The continuing shortage of homes on the market remains one of the key drivers of house price growth, rather than a particularly resilient market.
Average house prices increased by 5.4% in the year to September 2017, up from 4.8% in August, according to the latest data from the Government’s Office for National Statistics and the Land Registry house price index.
This brought the average UK house price to £226,000 – £11,000 higher than in September 2016 and £1,000 higher than in August.
The main contribution to the increase in UK house prices came from England, where house prices increased by 5.7% over the year to September 2017, with the average price in England now £244,000.
Wales saw house prices increase by 5.3% over the last 12 months to stand at £153,000. In Scotland, the average price increased by 3.1% over the year to stand at £145,000. The average price in Northern Ireland currently stands at £132,000, an increase of 6.0% over the year to Q3 2017.
The North West showed the highest annual growth, with prices increasing by 7.3% in the year to September 2017. This was followed by the South West (6.6%) and the East Midlands (6.4%). The slowest annual growth was in London at 2.5 per cent. This is the 10th consecutive month where the growth in London house prices has remained below the UK average.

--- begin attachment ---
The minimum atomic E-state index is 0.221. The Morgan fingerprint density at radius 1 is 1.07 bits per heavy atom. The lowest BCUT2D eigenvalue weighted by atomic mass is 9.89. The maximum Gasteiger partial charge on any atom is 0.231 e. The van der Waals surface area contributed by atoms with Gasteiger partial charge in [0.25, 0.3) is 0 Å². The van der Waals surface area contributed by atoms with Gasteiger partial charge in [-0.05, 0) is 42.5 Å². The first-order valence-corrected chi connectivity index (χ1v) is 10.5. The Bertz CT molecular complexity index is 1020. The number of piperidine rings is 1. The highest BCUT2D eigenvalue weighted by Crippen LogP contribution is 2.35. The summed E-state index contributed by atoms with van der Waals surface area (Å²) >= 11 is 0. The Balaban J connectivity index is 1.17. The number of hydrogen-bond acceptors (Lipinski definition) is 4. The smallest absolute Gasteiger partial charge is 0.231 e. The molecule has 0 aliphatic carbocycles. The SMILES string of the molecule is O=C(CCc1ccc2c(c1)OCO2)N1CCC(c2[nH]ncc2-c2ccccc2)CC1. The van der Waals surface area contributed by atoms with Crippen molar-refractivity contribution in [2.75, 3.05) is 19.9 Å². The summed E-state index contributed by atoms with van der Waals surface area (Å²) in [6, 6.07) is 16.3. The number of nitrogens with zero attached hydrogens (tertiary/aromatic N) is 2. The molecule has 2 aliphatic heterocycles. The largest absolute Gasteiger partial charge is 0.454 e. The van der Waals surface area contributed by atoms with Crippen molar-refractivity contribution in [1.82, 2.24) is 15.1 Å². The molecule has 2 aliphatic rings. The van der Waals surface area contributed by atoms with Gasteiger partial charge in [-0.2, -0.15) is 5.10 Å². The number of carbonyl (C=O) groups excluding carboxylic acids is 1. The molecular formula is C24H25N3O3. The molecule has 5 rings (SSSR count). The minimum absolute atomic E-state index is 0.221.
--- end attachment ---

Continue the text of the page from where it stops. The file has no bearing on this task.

Jeff Knight, Director of Marketing at Foundation Home Loans, commented:
“Focus will now be on whether measures to stimulate the housing market are seen through in the Chancellor’s Budget this month, with a rumoured stamp duty cut for first-time buyers as well as housebuilding pledges. As ever, we need to make sure there is a dual focus across the market so the quality and availability in the private rental sector is kept at a high standard for those who are not yet in a position to buy.”
ANY PROPERTY USED AS SECURITY, WHICH MAY INCLUDE YOUR HOME, MAY BE REPOSSESSED IF YOU DO NOT KEEP UP REPAYMENTS ON YOUR MORTGAGE.
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